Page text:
Fayetteville VA employee cited for involvement in family-owned land purchase

Fayetteville VA emergency department (WTVD)

A Fayetteville VA employee helped her extended family land a $4.2 million land purchase agreement, calling facility leadership ethics into question, according to a report released this week.

Wendy Gillis served as a project manager on the team that evaluated and scored sites for the new Fayetteville VA Hospital. The VA ended up purchasing the Raeford Road site, which was owned by one of Gillis' relatives, despite it being the second ranked property on a top three list scored by Gillis' team.

It was a move a former VA Chief told investigators "was very unusual," noting leadership never picked any property other than the "the top-recommended property."

In a Department of Veterans Affairs Office of Inspector General report released this week, investigators determined Gillis should have recused herself from the process, and other leaders, including VA director Elizabeth Goolsby, should have done something about the well-known conflict of interest.

None of their actions are considered criminal, but it gave off an appearance of conflict of interest, violating administrative ethics regulations, the report determined.

According to the report, Gillis realized her husband's extended family owned several properties the evaluating team was scheduled to visit once the group boarded a van for site visits in July 2010. Project manager Jessica Kaplan asked "Will you gain anything? Will you benefit financially from this?" to which Gillis replied "no."

But when Gillis recognized Will Gillis' plot of land on the list of properties, she told Joyce Alexander-Hines, the center's associate director and another site committee team member, "I don't think I need to be here."

She'd described Will Gillis as a second or third cousin to her husband with whom she didn't socialize much. But Gillis would later told some investigators they had a "closer familiar" relationship with him, attending the same church and seeing one another often.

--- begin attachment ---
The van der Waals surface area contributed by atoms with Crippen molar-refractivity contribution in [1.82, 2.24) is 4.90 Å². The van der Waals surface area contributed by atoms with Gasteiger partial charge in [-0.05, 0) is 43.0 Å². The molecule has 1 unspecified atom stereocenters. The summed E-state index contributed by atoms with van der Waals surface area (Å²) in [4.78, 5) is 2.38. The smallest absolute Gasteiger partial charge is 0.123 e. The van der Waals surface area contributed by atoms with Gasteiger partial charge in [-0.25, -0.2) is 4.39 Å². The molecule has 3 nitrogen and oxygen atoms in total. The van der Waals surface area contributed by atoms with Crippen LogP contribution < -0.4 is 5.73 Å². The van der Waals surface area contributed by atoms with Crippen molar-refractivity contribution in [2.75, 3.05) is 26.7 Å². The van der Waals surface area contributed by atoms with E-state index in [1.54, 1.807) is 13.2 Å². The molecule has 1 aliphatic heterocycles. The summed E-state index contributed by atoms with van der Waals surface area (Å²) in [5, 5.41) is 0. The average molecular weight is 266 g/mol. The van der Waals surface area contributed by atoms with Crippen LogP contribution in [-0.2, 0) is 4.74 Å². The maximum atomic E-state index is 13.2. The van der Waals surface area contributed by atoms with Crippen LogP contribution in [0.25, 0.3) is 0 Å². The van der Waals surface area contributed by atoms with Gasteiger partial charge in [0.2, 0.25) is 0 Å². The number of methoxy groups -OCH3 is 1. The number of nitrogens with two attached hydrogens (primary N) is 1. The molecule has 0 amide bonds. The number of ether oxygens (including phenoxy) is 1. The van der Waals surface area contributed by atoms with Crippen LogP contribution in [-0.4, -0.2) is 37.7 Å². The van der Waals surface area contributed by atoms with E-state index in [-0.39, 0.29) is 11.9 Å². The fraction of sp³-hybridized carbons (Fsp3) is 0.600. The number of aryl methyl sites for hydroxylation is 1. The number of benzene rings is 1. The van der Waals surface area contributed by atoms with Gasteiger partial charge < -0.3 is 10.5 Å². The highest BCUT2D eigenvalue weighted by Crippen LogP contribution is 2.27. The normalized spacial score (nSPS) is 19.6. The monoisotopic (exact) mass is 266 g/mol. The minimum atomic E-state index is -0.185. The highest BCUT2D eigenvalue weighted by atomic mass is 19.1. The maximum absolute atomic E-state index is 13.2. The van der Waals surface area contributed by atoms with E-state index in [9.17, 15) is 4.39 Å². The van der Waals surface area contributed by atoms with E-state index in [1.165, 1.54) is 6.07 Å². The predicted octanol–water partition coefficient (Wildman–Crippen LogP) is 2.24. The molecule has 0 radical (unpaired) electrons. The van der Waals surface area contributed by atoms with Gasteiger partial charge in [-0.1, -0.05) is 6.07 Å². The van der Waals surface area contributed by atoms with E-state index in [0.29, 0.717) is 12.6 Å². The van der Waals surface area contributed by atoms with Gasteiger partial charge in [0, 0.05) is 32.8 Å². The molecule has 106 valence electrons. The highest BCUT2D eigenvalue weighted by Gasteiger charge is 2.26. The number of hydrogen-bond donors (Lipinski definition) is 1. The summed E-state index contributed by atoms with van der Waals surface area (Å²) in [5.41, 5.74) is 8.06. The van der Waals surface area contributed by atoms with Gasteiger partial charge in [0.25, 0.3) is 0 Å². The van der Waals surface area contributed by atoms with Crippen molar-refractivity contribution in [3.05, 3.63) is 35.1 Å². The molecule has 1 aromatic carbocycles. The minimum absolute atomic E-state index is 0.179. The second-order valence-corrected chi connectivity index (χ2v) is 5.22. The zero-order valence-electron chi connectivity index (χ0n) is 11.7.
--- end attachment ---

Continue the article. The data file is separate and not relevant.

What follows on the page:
Gillis, the report said, went on to say "I really shouldn't be here. Oh my God. I shouldn't be here."

Alexander-Hines told investigators, "At the time, I didn't even think about even saying anything to anyone. I just said 'You've got to be careful ... got to be fair.'"

"Hindsight being 20/20 now...I would have [run] out of the van," Gillis told investigators.

Goolsby, who also became the facility's director in 2010, told investigators she did not see Gillis' position as a conflict issue, and had not been privy to any potential conflict prior to her recommendation for the best site.

"I did not, once I learned about it after the fact, I did not see [having the Project Manager of the MST as] a conflict," Goolsby said. "Now if [the Project Manager] had been the only person involved then yes that would have, after the fact, have been an issue."

Goolsby also admitted the group should have signed conflict of interest certifications prior to carrying out their duties, which they did not.

Over the next 90 days, the Veterans Health Administration will work alongside agency departments to decide whether to take administrative action against those involved. Investigators recommended the entire group take refresher ethics training.

Read the entire report here.

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